Only one penny of every new, real, nondefense dollar spent by the federal government over the past five years goes to children. So saysChildren’s Budget 2008, a recent report from First Focus, a bipartisan children’s advocacy organization. In an analysis of how appropriations levels have changed for more than 180 federally funded programs that are geared toward children, First Focus finds that just 1 percent of all new spending since Fiscal Year 2004 is helping children.
“We embarked on this project to identify the standing of our children in the federal budget and were shocked by the results,” said Bruce Lesley, president of First Focus. “Despite increases in federal spending over the past five years, the share for children has dropped dramatically. Virtually every program that benefits kids depends on a core federal investment that has diminished in recent years.”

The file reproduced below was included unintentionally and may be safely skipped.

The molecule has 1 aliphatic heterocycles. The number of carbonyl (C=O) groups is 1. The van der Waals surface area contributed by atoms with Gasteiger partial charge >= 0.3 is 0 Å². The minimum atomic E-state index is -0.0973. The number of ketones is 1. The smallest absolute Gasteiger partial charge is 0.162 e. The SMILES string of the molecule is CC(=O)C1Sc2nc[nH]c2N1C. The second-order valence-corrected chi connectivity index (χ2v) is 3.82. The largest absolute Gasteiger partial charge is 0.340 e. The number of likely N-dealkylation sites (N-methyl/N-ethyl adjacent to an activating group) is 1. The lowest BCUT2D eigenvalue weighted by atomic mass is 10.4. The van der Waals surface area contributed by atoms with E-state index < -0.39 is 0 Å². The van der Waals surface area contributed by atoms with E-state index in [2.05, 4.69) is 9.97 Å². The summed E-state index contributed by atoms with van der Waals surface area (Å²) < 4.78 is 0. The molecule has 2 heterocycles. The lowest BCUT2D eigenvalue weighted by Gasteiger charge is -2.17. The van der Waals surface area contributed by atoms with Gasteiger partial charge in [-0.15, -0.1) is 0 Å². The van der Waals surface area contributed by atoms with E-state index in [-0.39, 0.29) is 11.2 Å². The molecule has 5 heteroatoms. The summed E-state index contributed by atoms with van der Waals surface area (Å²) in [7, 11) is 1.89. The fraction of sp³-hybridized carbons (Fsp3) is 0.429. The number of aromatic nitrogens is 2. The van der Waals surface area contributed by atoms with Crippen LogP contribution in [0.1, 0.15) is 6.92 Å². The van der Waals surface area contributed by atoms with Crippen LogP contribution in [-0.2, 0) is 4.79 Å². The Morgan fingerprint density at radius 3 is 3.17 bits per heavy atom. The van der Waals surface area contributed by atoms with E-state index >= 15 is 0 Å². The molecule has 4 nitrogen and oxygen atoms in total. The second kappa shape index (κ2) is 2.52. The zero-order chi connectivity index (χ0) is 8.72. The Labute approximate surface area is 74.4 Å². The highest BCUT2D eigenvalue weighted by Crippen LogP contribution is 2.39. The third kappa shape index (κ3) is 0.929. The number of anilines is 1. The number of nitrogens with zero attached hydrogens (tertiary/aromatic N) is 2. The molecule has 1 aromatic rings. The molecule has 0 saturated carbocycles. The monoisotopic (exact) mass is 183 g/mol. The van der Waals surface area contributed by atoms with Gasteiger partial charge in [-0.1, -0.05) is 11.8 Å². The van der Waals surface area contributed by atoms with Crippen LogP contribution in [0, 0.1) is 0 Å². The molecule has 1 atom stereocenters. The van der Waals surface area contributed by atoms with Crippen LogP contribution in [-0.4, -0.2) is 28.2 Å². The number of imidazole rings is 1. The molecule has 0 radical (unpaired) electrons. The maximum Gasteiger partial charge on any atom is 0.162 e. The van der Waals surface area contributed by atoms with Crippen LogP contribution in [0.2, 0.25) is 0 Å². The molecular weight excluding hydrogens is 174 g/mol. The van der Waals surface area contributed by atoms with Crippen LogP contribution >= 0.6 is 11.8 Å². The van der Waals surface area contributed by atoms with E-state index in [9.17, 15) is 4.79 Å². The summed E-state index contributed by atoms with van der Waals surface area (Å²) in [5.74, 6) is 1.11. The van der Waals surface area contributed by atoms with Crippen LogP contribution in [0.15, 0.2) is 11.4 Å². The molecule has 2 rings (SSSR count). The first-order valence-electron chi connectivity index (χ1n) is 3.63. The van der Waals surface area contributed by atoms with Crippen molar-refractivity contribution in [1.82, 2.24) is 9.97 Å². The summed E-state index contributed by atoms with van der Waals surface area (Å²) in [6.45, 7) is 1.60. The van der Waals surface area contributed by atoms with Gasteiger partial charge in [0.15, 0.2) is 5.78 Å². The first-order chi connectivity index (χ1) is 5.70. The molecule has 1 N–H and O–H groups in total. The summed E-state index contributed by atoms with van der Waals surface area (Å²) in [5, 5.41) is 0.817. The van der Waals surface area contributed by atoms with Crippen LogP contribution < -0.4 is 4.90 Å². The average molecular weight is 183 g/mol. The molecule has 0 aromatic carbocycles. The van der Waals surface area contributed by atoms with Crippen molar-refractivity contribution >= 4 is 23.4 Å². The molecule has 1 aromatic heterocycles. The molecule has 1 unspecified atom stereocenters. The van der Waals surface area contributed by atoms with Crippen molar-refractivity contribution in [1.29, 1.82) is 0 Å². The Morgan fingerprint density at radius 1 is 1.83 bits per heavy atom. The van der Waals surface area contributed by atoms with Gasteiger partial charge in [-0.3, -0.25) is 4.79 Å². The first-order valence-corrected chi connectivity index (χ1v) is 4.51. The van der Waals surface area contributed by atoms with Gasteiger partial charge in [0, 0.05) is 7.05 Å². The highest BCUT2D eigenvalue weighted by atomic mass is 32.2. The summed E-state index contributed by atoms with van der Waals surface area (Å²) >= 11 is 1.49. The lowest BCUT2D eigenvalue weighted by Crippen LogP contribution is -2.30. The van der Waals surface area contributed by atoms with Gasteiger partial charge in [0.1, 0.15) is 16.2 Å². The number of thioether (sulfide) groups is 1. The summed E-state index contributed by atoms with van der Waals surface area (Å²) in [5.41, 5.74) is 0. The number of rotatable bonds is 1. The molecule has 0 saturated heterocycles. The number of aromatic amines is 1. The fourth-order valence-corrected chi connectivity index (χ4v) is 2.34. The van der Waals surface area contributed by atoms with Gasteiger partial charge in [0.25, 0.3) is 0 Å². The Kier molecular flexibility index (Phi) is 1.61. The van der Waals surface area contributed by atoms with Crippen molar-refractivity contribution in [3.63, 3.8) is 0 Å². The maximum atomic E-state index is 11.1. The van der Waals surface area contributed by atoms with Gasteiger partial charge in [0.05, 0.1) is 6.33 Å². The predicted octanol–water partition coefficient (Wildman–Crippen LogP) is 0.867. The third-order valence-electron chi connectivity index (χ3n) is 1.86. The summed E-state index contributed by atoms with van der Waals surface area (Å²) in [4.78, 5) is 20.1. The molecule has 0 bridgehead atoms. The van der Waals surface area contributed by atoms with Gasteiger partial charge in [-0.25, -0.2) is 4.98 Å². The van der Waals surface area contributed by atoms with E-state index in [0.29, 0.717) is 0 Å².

According to the report, overall spending on children increased by about 1.4 percent over the past five years, but was easily outpaced by total federal nondefense spending, which grew at a rate nearly ten times faster. Discretionary programs that benefit children fared even worse, declining by 6.7 percent compared to a 5.9 percent increase for total federal domestic spending. Consequently, federal discretionary spending on children declined from 16.8 percent of all nondefense discretionary funding in 2004 to 14.8 percent in 2008.
Spending on children’s education, child welfare, and youth training were affected even more, declining by 9.9 percent, 11.5 percent, and 14.9 percent, respectively, in real dollars since 2004.
The complete report is available at http://www.firstfocus.net/pages/3391/.